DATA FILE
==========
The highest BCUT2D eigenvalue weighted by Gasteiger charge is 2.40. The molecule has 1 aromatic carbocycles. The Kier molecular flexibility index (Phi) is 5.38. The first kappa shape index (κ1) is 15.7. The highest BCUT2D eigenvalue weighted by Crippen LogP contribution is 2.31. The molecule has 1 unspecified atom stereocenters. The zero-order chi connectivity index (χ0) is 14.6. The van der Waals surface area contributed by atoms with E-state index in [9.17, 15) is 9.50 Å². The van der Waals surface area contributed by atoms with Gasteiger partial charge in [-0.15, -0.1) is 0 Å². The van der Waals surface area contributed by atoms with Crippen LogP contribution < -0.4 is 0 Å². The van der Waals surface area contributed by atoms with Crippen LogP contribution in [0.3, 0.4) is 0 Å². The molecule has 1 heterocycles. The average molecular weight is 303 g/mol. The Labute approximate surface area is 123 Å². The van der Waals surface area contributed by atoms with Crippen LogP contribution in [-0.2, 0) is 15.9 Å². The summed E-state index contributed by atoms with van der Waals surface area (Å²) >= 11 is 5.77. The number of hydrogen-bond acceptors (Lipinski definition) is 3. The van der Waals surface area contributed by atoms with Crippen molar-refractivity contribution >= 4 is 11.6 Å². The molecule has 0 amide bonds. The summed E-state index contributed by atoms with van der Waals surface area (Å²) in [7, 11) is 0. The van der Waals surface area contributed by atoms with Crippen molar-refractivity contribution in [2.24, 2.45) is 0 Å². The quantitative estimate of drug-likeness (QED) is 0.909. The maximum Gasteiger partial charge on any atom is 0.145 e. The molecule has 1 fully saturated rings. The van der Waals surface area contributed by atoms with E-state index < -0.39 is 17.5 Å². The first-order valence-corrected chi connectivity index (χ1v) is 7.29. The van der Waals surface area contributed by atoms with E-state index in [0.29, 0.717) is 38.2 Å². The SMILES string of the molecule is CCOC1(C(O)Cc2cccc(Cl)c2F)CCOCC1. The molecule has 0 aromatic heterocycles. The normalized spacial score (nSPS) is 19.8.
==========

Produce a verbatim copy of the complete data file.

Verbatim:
The highest BCUT2D eigenvalue weighted by Gasteiger charge is 2.40. The molecule has 1 aromatic carbocycles. The Kier molecular flexibility index (Phi) is 5.38. The first kappa shape index (κ1) is 15.7. The highest BCUT2D eigenvalue weighted by Crippen LogP contribution is 2.31. The molecule has 1 unspecified atom stereocenters. The zero-order chi connectivity index (χ0) is 14.6. The van der Waals surface area contributed by atoms with E-state index in [9.17, 15) is 9.50 Å². The van der Waals surface area contributed by atoms with Gasteiger partial charge in [-0.15, -0.1) is 0 Å². The van der Waals surface area contributed by atoms with Crippen LogP contribution < -0.4 is 0 Å². The van der Waals surface area contributed by atoms with Crippen LogP contribution in [0.3, 0.4) is 0 Å². The molecule has 1 heterocycles. The average molecular weight is 303 g/mol. The Labute approximate surface area is 123 Å². The van der Waals surface area contributed by atoms with Crippen LogP contribution in [-0.2, 0) is 15.9 Å². The summed E-state index contributed by atoms with van der Waals surface area (Å²) >= 11 is 5.77. The number of hydrogen-bond acceptors (Lipinski definition) is 3. The van der Waals surface area contributed by atoms with Crippen molar-refractivity contribution >= 4 is 11.6 Å². The molecule has 0 amide bonds. The summed E-state index contributed by atoms with van der Waals surface area (Å²) in [7, 11) is 0. The van der Waals surface area contributed by atoms with Crippen molar-refractivity contribution in [2.24, 2.45) is 0 Å². The quantitative estimate of drug-likeness (QED) is 0.909. The maximum Gasteiger partial charge on any atom is 0.145 e. The molecule has 1 fully saturated rings. The van der Waals surface area contributed by atoms with E-state index < -0.39 is 17.5 Å². The first-order valence-corrected chi connectivity index (χ1v) is 7.29. The van der Waals surface area contributed by atoms with E-state index in [0.29, 0.717) is 38.2 Å². The SMILES string of the molecule is CCOC1(C(O)Cc2cccc(Cl)c2F)CCOCC1. The molecule has 0 aromatic heterocycles. The normalized spacial score (nSPS) is 19.8.